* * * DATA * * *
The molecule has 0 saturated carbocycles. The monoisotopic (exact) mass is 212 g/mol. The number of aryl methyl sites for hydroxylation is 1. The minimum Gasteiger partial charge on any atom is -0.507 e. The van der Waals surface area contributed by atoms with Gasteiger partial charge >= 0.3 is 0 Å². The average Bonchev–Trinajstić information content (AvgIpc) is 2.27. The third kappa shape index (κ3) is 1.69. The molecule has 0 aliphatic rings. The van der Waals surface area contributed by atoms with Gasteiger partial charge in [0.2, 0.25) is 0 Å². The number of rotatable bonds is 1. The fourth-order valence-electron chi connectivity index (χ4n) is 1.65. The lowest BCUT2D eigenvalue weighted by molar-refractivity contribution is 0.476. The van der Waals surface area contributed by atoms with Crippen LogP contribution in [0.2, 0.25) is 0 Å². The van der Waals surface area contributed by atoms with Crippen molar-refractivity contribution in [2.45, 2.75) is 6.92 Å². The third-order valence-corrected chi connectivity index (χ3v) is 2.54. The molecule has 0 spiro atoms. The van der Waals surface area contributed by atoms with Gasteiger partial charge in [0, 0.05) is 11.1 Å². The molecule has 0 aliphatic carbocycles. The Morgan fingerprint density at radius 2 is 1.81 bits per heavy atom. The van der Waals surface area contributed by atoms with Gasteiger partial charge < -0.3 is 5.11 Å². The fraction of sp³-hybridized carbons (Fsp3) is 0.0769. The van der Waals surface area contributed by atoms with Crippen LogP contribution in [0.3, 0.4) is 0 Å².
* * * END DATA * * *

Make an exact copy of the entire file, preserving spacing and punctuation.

The molecule has 0 saturated carbocycles. The monoisotopic (exact) mass is 212 g/mol. The number of aryl methyl sites for hydroxylation is 1. The minimum Gasteiger partial charge on any atom is -0.507 e. The van der Waals surface area contributed by atoms with Gasteiger partial charge >= 0.3 is 0 Å². The average Bonchev–Trinajstić information content (AvgIpc) is 2.27. The third kappa shape index (κ3) is 1.69. The molecule has 0 aliphatic rings. The van der Waals surface area contributed by atoms with Gasteiger partial charge in [0.2, 0.25) is 0 Å². The number of rotatable bonds is 1. The fourth-order valence-electron chi connectivity index (χ4n) is 1.65. The lowest BCUT2D eigenvalue weighted by molar-refractivity contribution is 0.476. The van der Waals surface area contributed by atoms with Crippen LogP contribution in [0.2, 0.25) is 0 Å². The van der Waals surface area contributed by atoms with Crippen molar-refractivity contribution in [2.45, 2.75) is 6.92 Å². The third-order valence-corrected chi connectivity index (χ3v) is 2.54. The molecule has 0 spiro atoms. The van der Waals surface area contributed by atoms with Gasteiger partial charge in [0, 0.05) is 11.1 Å². The molecule has 0 aliphatic carbocycles. The Morgan fingerprint density at radius 2 is 1.81 bits per heavy atom. The van der Waals surface area contributed by atoms with Gasteiger partial charge < -0.3 is 5.11 Å². The fraction of sp³-hybridized carbons (Fsp3) is 0.0769. The van der Waals surface area contributed by atoms with Crippen LogP contribution in [0.3, 0.4) is 0 Å².